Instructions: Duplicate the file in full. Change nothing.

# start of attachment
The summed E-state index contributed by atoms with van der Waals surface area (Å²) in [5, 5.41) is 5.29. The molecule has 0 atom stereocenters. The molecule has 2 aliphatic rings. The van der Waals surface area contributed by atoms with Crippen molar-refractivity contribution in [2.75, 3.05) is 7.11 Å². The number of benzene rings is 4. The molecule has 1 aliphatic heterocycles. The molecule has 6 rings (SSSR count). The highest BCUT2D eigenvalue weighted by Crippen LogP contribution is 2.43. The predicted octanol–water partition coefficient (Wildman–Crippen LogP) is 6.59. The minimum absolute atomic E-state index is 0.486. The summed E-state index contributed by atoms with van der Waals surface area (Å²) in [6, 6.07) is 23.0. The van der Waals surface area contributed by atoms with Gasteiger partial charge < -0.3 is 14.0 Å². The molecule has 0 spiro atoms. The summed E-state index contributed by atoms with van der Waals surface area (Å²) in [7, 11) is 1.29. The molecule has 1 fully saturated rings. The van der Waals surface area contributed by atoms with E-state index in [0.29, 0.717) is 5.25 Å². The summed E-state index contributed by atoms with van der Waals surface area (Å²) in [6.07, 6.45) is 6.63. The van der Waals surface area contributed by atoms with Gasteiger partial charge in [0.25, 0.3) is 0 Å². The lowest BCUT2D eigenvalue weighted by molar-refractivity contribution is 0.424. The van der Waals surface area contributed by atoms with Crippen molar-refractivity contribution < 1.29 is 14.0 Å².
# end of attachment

The summed E-state index contributed by atoms with van der Waals surface area (Å²) in [5, 5.41) is 5.29. The molecule has 0 atom stereocenters. The molecule has 2 aliphatic rings. The van der Waals surface area contributed by atoms with Crippen molar-refractivity contribution in [2.75, 3.05) is 7.11 Å². The number of benzene rings is 4. The molecule has 1 aliphatic heterocycles. The molecule has 6 rings (SSSR count). The highest BCUT2D eigenvalue weighted by Crippen LogP contribution is 2.43. The predicted octanol–water partition coefficient (Wildman–Crippen LogP) is 6.59. The minimum absolute atomic E-state index is 0.486. The summed E-state index contributed by atoms with van der Waals surface area (Å²) in [6, 6.07) is 23.0. The van der Waals surface area contributed by atoms with Gasteiger partial charge < -0.3 is 14.0 Å². The molecule has 0 spiro atoms. The summed E-state index contributed by atoms with van der Waals surface area (Å²) in [7, 11) is 1.29. The molecule has 1 fully saturated rings. The van der Waals surface area contributed by atoms with E-state index in [0.29, 0.717) is 5.25 Å². The summed E-state index contributed by atoms with van der Waals surface area (Å²) in [6.07, 6.45) is 6.63. The van der Waals surface area contributed by atoms with Gasteiger partial charge in [0.25, 0.3) is 0 Å². The lowest BCUT2D eigenvalue weighted by molar-refractivity contribution is 0.424. The van der Waals surface area contributed by atoms with Crippen molar-refractivity contribution < 1.29 is 14.0 Å².